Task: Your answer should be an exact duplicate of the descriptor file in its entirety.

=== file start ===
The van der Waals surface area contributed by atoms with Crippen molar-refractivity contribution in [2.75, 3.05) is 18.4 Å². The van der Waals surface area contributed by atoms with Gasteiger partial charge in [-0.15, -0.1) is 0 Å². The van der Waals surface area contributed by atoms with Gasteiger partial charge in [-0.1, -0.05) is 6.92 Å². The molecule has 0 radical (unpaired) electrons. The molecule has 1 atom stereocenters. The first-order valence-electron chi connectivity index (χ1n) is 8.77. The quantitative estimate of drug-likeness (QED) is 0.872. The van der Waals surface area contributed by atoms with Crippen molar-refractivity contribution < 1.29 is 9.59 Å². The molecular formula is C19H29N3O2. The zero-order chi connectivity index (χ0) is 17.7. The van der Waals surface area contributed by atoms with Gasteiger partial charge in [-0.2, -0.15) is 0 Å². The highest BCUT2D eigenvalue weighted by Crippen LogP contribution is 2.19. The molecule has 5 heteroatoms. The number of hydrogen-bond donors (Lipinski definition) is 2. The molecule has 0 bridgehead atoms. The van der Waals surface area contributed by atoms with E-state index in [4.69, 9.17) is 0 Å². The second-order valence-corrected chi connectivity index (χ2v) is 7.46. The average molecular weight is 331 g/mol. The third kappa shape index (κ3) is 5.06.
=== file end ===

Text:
The van der Waals surface area contributed by atoms with Crippen molar-refractivity contribution in [2.75, 3.05) is 18.4 Å². The van der Waals surface area contributed by atoms with Gasteiger partial charge in [-0.15, -0.1) is 0 Å². The van der Waals surface area contributed by atoms with Gasteiger partial charge in [-0.1, -0.05) is 6.92 Å². The molecule has 0 radical (unpaired) electrons. The molecule has 1 atom stereocenters. The first-order valence-electron chi connectivity index (χ1n) is 8.77. The quantitative estimate of drug-likeness (QED) is 0.872. The van der Waals surface area contributed by atoms with Crippen molar-refractivity contribution < 1.29 is 9.59 Å². The molecular formula is C19H29N3O2. The zero-order chi connectivity index (χ0) is 17.7. The van der Waals surface area contributed by atoms with Gasteiger partial charge in [-0.2, -0.15) is 0 Å². The highest BCUT2D eigenvalue weighted by Crippen LogP contribution is 2.19. The molecule has 5 heteroatoms. The number of hydrogen-bond donors (Lipinski definition) is 2. The molecule has 0 bridgehead atoms. The van der Waals surface area contributed by atoms with E-state index in [4.69, 9.17) is 0 Å². The second-order valence-corrected chi connectivity index (χ2v) is 7.46. The average molecular weight is 331 g/mol. The third kappa shape index (κ3) is 5.06.